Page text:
And by the '70s, over in Italy, Communist Red Brigade members with jobs at Fiat were not only getting funds and support from the KGB, they were also murdering their own executives.
30 Fiat workers were jailed for terrorist offences.
There was arson in the factories, strikes, mass walkouts.
And the Agnelli family, the effective owners of Fiat, became the most guarded family in the world.
Allegedly, Gianni Agnelli carried a cyanide pill in case he was kidnapped.
Now as somebody once said, "When Fiat trembles, Italy trembles.
" So, was the deal done to keep the Soviets sweet in case Communism eventually triumphed, or even simply to placate Fiat's Communist workers even if it didn't? It's just a thought.
Anyway, in April 1970, the first car rolled off the glorious new production line, just in time for the centenary of Lenin's birth.
Nice.
And this is what those first cars looked like.
Yes, exactly like a Fiat 124, but thanks to the famously sterling condition of Russian roads, under the skin, the Lada was given a Marxist make-over to deal with these sort of mildly adverse conditions.
It had an all new engine, a blistering 1cc bigger than before.
The steel bodywork was thickened all over.
Over time, a big radiator was added, the floor was strengthened, square headlights went on, new bumpers, different wheels - this no-nonsense Communist approach extended to their Finnish advertising campaign.
ADVERT IN FINNISH Now here we are in 2013 and I'm driving something of a rarity.
It's an original stock, low mileage, under 3,000 Lada Riva.
But that shouldn't be a rarity, should it? I mean, few things in life are less rare than a Lada Riva.
It is in very good condition, by which I mean it's in quite poor condition, because that's how they were made.
This is a 1999 car, but, even so, you can tell it's an ancient design, made with very tired tooling in a very old factory, mainly because of the massive gaps everywhere, such as these ones on the radiator, round the lights, down the edge of the bonnet.
It has plain pressed steel wheels in 1999! Look at this gap here on the door - a cat could escape through that.
And let's remember that this car is a very low mileage example, it's never been touched or repaired or anything like that, so you can only assume that this orange peel effect on the paint and this nasty run down here - well, that's how it came out of the factory.
I don't think Honda were having any emergency board meetings, let's put it that way.
That said, a lot of developing countries around the world were very keen on it and so Russia began licensing and exporting Ladas to a whole slew of Third World countries, including India, Egypt, and Thatcher's Britain.
Strangely enough, in Britain, this car, the Riva, enjoyed a brief renaissance as the car of the oppressed and immobile people, because in the Thatcher era, the industrial North and parts of the Midlands were wracked by redundancies and people were very hard up.
This was the cheapest car you could buy.
This was the easiest way to stay mobile.
And briefly, this was the tenth bestselling car in Britain.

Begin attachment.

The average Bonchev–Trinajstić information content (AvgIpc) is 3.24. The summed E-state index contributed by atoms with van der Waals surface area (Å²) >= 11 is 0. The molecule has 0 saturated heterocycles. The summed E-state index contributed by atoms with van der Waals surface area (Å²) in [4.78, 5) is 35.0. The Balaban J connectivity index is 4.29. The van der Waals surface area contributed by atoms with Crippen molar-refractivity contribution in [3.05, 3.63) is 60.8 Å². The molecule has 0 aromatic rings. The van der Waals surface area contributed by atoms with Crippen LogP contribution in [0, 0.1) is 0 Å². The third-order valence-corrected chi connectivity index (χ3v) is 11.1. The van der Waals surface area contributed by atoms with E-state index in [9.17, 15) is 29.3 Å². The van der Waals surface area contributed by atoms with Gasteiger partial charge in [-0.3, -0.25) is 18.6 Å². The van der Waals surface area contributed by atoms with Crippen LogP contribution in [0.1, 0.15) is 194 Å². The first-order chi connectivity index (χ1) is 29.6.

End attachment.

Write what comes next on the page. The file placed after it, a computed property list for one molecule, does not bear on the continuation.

Some people risk buying a used car when they could quite easily afford a brand-new Lada.
The UK Lada ads were a cornucopia of extravagance compared with what had come before.
You either had the luxury of Cannon and Ball I thought you said "risque", Tommy, I thought you said "risque.
" .
.
or this action-packed spectacular, which presented the Lada as some kind of gravity-defying super car, perfect for a typical Sunday afternoon's African safari Each Lada is built to survive .
.
while you listen to your mix tape of the Airwolf theme song.
AIRWOLF THEME SONG PLAYS .
.
the roughest of roads.
So, in order to test that claim, I've come here - the old ZiL automobile factory .
.
275 hectares of industrial complex right in the centre of Moscow .
.
now all but abandoned.
Interestingly, they used to make those old pre-Lada Fiat kit trucks here.
It's now home to the odd rabid stray dog and the most distressed surfaces this side of Jeremy Clarkson's face.
Sorry about the weaving around - there are some quite big holes in this bit of road.
Ow! Good God! Hole! TYRES SCREECH I can see some very concerned faces in my rear-view mirror.
OVER RADIO: 'Sorry, James.
'I'll be with you in a moment.
' 'We'd barely started and the ancient Communist potholes have 'given our decadent Western crew car a flat tyre.
'This is a top of the line, modern day Range Rover.
'I think that's one-nil to the '70s levitating safari wagon.
' LADA BEEPS HORN So, while the beefed up Soviet Lada could handle anything that could be thrown at it, the same couldn't be said for the Soviet regime.
By the 1980s, everything was falling apart.
The great social experiment had yielded a result which was, "No, it doesn't really work.
Sorry.
" So, a lot of people did what any reasonable person would do under the circumstances .
.
they got drunk.
RUSSIAN FOLK SONG PLAYS Even the President decided to put the "pub" back into Soviet Republic.
HE SPEAKS RUSSIAN Back at the Togliatti factory, things weren't any better.
They actually changed the speed of the production line throughout the day.
It could go a bit faster in the afternoon TYRES RUMBLE .
.
because everyone's hangover had worn off a bit.